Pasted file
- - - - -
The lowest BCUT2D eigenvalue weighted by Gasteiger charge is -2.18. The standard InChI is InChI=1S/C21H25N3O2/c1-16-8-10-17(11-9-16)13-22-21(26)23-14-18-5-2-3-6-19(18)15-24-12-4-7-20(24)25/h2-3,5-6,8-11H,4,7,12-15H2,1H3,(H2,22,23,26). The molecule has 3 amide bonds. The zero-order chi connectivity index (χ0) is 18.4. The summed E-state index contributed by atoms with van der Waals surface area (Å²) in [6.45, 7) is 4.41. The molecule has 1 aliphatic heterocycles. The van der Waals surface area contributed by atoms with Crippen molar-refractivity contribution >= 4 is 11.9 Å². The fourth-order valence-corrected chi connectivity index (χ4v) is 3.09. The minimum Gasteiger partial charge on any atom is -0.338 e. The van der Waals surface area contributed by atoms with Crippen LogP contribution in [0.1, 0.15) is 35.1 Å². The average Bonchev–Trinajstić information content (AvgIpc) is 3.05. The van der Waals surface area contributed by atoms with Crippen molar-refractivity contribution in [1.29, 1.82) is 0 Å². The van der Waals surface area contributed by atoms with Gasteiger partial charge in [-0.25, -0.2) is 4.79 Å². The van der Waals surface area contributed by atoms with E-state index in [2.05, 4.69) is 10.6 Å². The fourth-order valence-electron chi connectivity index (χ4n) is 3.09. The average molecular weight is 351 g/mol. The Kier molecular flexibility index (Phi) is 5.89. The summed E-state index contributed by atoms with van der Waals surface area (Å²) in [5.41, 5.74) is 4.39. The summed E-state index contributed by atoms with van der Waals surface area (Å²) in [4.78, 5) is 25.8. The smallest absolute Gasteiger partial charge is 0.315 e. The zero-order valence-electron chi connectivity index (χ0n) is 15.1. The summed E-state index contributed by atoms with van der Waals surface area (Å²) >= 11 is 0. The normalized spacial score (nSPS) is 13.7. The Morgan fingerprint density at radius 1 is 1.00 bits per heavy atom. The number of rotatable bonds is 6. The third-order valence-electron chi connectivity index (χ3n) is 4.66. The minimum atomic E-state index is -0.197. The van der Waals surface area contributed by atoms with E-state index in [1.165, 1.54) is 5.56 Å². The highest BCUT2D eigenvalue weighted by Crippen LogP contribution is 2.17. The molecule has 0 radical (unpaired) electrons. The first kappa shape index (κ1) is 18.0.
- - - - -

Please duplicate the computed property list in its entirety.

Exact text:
The lowest BCUT2D eigenvalue weighted by Gasteiger charge is -2.18. The standard InChI is InChI=1S/C21H25N3O2/c1-16-8-10-17(11-9-16)13-22-21(26)23-14-18-5-2-3-6-19(18)15-24-12-4-7-20(24)25/h2-3,5-6,8-11H,4,7,12-15H2,1H3,(H2,22,23,26). The molecule has 3 amide bonds. The zero-order chi connectivity index (χ0) is 18.4. The summed E-state index contributed by atoms with van der Waals surface area (Å²) in [6.45, 7) is 4.41. The molecule has 1 aliphatic heterocycles. The van der Waals surface area contributed by atoms with Crippen molar-refractivity contribution >= 4 is 11.9 Å². The fourth-order valence-corrected chi connectivity index (χ4v) is 3.09. The minimum Gasteiger partial charge on any atom is -0.338 e. The van der Waals surface area contributed by atoms with Crippen LogP contribution in [0.1, 0.15) is 35.1 Å². The average Bonchev–Trinajstić information content (AvgIpc) is 3.05. The van der Waals surface area contributed by atoms with Crippen molar-refractivity contribution in [1.29, 1.82) is 0 Å². The van der Waals surface area contributed by atoms with Gasteiger partial charge in [-0.25, -0.2) is 4.79 Å². The van der Waals surface area contributed by atoms with E-state index in [2.05, 4.69) is 10.6 Å². The fourth-order valence-electron chi connectivity index (χ4n) is 3.09. The average molecular weight is 351 g/mol. The Kier molecular flexibility index (Phi) is 5.89. The summed E-state index contributed by atoms with van der Waals surface area (Å²) in [5.41, 5.74) is 4.39. The summed E-state index contributed by atoms with van der Waals surface area (Å²) in [4.78, 5) is 25.8. The smallest absolute Gasteiger partial charge is 0.315 e. The zero-order valence-electron chi connectivity index (χ0n) is 15.1. The summed E-state index contributed by atoms with van der Waals surface area (Å²) >= 11 is 0. The normalized spacial score (nSPS) is 13.7. The Morgan fingerprint density at radius 1 is 1.00 bits per heavy atom. The number of rotatable bonds is 6. The third-order valence-electron chi connectivity index (χ3n) is 4.66. The minimum atomic E-state index is -0.197. The van der Waals surface area contributed by atoms with E-state index in [1.165, 1.54) is 5.56 Å². The highest BCUT2D eigenvalue weighted by Crippen LogP contribution is 2.17. The molecule has 0 radical (unpaired) electrons. The first kappa shape index (κ1) is 18.0.